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Red dye # 40 not approved and now banned in Europe after more study links to depression, ADD, migraines, bad behavior

Updated on February 24, 2015
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Starlight is an evil genius whose neither evil nor dominating the world. But he's a good Dad who supports his family working from home.

This was my own experience...

Could Red 40 be behind your child's strange behavior?
Could Red 40 be behind your child's strange behavior?

Basics about FD&C Red #40 and possible behavioral effects

The purpose of this page is to introduce or support the concept that Red food dye CAN affect some people, especially a small percentage of children. These children are vulnerable to anything inflammatory or auto-immunity problems. There may be other unknown reasons they are susceptible to symptomatic behavioral effects the food dye seems to have.

The physiology and method of action on the brain are not well known. Red 40 is a dye banned throughout most of Europe. It is a petroleum-based substance and does not naturally occur. This dye along with other man-made food colorings have been shown in some studies to be psychoactive; the psychoactive effects seem to mainly affect children who are already somewhat hyperactive with short attention spans. Such children have reportedly thrown tantrums, experience sudden major depressive traits, and even talked of suicide after ingesting artificial food coloring, particularly red 40 or yellow 5. Parents and other close genetic relatives of some of these children experience less severe effects such as headaches from the very same artificial food dyes.

The substances have already been identified as harmful and banned in many European countries. Every large study with a statistically significant sampling examining the artificial food colors results in adverse behavior in some children following exposure to the chemicals. The good news is that the body expunges the dye and the behavior changes back to normal over a relatively short time of dye-free food and drink.

Why and What is the U.K. doing about Red 40

Many are blind to the problems that red dyes can cause to a small but significant population
Many are blind to the problems that red dyes can cause to a small but significant population
More study must be done to understand what can be neurotoxic to some and harmless to others
More study must be done to understand what can be neurotoxic to some and harmless to others
Chemical influences on the brain are not fully understood. Pernicious chemicals are produced by the food industry and have no real value except to trick the brain into spending money on their product.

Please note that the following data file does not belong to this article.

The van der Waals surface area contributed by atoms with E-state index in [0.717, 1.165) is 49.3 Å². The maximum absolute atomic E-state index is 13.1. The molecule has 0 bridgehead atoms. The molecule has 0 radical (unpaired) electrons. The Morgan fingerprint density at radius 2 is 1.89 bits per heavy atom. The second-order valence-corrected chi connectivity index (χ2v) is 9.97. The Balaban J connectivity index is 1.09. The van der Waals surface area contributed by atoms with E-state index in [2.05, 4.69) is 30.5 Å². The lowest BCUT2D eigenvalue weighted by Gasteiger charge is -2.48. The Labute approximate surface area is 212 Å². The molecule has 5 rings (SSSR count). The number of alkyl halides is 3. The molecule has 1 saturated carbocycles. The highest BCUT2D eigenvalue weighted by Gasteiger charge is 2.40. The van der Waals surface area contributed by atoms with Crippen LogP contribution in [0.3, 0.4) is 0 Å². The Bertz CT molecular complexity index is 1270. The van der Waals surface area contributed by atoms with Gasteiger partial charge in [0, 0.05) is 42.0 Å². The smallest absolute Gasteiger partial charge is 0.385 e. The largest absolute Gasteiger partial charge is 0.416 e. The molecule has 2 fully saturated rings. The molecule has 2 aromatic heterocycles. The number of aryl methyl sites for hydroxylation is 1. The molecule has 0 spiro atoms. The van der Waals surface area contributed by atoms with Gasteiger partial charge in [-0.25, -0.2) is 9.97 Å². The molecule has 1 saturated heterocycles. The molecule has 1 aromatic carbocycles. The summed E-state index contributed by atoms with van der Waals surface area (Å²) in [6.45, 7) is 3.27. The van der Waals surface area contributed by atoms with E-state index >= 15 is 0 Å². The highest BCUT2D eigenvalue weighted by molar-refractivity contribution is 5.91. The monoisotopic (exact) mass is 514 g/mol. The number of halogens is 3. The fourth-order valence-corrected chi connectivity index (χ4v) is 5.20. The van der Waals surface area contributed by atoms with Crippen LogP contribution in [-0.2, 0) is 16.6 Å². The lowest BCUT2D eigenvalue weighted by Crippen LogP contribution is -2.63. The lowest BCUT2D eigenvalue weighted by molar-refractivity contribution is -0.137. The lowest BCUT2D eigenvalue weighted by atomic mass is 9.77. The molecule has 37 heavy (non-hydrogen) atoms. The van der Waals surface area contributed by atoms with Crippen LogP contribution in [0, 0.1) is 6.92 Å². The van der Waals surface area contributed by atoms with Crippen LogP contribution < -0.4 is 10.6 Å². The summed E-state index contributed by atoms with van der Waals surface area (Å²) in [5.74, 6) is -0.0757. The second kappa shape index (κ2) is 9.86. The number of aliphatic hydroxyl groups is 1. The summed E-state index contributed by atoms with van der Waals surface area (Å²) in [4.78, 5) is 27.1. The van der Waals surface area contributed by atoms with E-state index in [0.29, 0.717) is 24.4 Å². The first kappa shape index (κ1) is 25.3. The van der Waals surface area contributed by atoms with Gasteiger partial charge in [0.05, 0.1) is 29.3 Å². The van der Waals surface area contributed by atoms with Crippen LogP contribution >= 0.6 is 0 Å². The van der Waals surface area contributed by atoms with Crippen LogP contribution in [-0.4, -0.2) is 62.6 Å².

Chemical influences on the brain are not fully understood. Pernicious chemicals are produced by the food industry and have no real value except to trick the brain into spending money on their product.
If it can be harmful, especially to children, exercising caution is the best avenue to take
If it can be harmful, especially to children, exercising caution is the best avenue to take
Red 40 is prevalent in almost every food imaginable. It's not just found in candy and it doesn't even have to appear as red as this.
Red 40 is prevalent in almost every food imaginable. It's not just found in candy and it doesn't even have to appear as red as this.

Why do they use the dye if it is considered dangerous and even banned in some places?

The Center for Science in the Public Interest, or CSPI, has been asking this question for some time, and even appeared before panels of federal food regulators in the USA arguing to ban the substances. The reasoning is logical, the petroleum-based chemical food dyes that are being used to artificially alter the appearance of processed food are not nutritionally beneficial to anyone, and dangerously adverse to a small percentage of people, particularly children with attention problems. Until it can be proven safe, it should not be used even if it is less expensive than natural alternatives.

Beet juice can replace Red 40 in most cases. Thankfully, some companies are switching away from petroleum-based chemical dyes in favor of safe, natural alternatives to enhance the color of food and drink. Unfortunately, in the USA and many other countries where Red 40 and Yellow 5 (along with other dyes) are permitted, many companies use the dyes. Regulators require producers to label the ingredients for the consumer, and that is a good thing. Red 40 can be found in many foods that aren't even red! It is currently used in many white cake frosting brands for sale in the USA! It is found in purple, green, white, pink, gray, brown, black, dark blue, and even dark yellow foods, usually candy marketed to children.

Update: February 2015

We seem to have diminished the reaction to the dye by increasing our vitamin D intake. I found out our levels were low, and the recommended range is already controversially low. So in combination we took D3 supplements, got some natural sunlight (helps a little in summer), and installed two models of home UVB lights. Now we have a healthy tan and have stopped worrying about which foods have red dyes, although we still avoid excessively colored junk. Red velvet cupcakes just seem gross and unappetizing.

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    Markey 5 years ago

    Thank you for the article. I wish more parents would eliminate these dyes from their homes. There are 7 of them and can usually be found on labels as FD&C _______. The go to place for info about how these additives (made from petroleum) affect people is the Feingold Assoc formed by parents in 1976. I'm a member. Its website is www.feingold.org